Monday, January 16, 2012


In the spring of 1968 my second semester Freshman English composition teacher was a Black man. I can not remember his name some 44 years later but I do remember he wasn’t the least bit impressed with anything I wrote. Consequently my potential grade for the class looked pretty dismal. I was accustom to making As with an occasional B and considered a grade of a C equivalent to near failure.
This bad luck all changed after April 9th 1968. Out of a student body of 18,000 plus, myself, along with a mere 400 other students and staff attended the Oklahoma State University memorial march for Martin Luther King, Jr. who was assassinated 5 days earlier. In a simple twist of fate my English Comp Instructor was there and witnessed my participation.
Martin Luther King, Jr. Memorial March April 9th, 1968, Oklahoma State University, Stillwater, Oklahoma. Second in line on the right is my Freshman English Instructor in sunglasses.

In the few remaining weeks of the semester my grade rose from its lowly beginnings to an acceptable grade of a B. Nothing to be proud of, but a far cry from the shame of my grade prior to the march. I will always wonder if in some way my attendance at the event that day and being observed there by my Black instructor helped improve my grade and I might add thanks to Martin Luther King.

On the other hand I was dating a cowboy from my hometown and had met several of his cowboy colleagues studying animal science and agriculture. They also saw me at the march and for some reason after that many of them weren’t near as friendly. The good thing was school almost out for summer. By the time they returned in the fall, they forgot most of what little they learned the year before as well as me at the march and of course I would have a new boyfriend with new friends to put to tests.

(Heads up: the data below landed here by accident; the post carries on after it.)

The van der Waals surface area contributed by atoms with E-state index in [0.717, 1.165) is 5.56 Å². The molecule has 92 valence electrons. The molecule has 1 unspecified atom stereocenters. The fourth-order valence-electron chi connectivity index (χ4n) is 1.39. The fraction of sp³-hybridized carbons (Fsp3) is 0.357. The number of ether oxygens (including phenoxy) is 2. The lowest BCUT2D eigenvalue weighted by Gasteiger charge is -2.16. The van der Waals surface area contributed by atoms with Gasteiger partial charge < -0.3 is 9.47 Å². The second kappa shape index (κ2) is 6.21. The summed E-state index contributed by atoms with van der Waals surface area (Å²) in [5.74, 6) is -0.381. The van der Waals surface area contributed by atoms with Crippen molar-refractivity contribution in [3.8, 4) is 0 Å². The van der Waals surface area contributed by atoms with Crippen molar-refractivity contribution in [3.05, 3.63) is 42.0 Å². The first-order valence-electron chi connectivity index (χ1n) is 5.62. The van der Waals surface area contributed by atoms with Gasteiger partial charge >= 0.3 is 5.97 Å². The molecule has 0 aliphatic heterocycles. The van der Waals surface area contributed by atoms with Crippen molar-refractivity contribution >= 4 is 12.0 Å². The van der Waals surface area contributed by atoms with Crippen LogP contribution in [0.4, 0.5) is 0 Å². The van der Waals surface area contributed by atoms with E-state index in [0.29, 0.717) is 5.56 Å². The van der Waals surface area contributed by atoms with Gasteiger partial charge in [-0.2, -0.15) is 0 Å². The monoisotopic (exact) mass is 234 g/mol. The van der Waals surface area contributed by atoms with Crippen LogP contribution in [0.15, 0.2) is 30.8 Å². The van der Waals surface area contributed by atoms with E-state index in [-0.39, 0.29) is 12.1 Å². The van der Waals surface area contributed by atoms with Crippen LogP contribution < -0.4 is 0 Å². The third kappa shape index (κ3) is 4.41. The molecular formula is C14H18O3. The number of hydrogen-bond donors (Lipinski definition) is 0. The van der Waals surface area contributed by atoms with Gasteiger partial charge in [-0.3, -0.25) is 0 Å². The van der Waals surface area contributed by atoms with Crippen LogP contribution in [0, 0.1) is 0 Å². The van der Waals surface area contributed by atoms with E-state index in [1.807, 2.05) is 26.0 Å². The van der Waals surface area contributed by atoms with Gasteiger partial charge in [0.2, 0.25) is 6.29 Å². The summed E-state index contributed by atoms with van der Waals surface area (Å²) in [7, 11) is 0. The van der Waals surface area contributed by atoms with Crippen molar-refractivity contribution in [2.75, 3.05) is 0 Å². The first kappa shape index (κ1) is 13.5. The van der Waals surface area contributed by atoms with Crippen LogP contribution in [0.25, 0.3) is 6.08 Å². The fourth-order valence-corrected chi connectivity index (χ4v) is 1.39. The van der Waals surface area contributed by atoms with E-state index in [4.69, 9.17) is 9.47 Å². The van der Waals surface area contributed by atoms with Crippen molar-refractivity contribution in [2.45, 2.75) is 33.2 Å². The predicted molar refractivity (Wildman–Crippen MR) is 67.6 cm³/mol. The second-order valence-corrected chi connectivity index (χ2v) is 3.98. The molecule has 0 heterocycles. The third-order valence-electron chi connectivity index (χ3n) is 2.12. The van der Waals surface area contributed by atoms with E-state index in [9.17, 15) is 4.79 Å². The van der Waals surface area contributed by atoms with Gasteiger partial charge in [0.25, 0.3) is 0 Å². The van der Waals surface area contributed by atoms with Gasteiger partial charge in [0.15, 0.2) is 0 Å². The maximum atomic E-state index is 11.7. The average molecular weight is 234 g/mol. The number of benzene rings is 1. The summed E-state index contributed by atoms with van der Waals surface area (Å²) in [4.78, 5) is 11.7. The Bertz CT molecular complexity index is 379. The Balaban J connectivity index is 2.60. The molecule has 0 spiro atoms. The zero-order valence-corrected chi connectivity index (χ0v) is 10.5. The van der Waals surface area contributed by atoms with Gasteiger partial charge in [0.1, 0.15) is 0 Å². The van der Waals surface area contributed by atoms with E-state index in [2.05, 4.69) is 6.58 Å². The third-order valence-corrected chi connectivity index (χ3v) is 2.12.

On the back page of the O’Collegian newspaper photo of the April 1968 march is the following editorial, “From An Ivory Tower“:

In the past 40 some years since this editorial was written things have definitely improved for American Negros, now popularly known as African Americans. We even have a president who is part Black, the least of his worries. One thing I definitely like about the president and his race card is, at least he is married to another Black. Being “old school” I still think a Black person looks better with a Black person. (One reason I can not stand Justice Clarence Thomas.) I know to many that is not politically correct, but it is the way I am. Why do those that consider theirselves Liberals any more right that those that have their alternative opinion?  That being said, if it was all to be done over again and my Black instructor knew this conviction, I am sure I would flunk Freshman Composition. Nevertheless, I would still be for equal rights, just not pro intermarriage.

Mary Alta Buckingham - Jan 16th, 2012/updated 1/21/2013 - Martin Luther King Day

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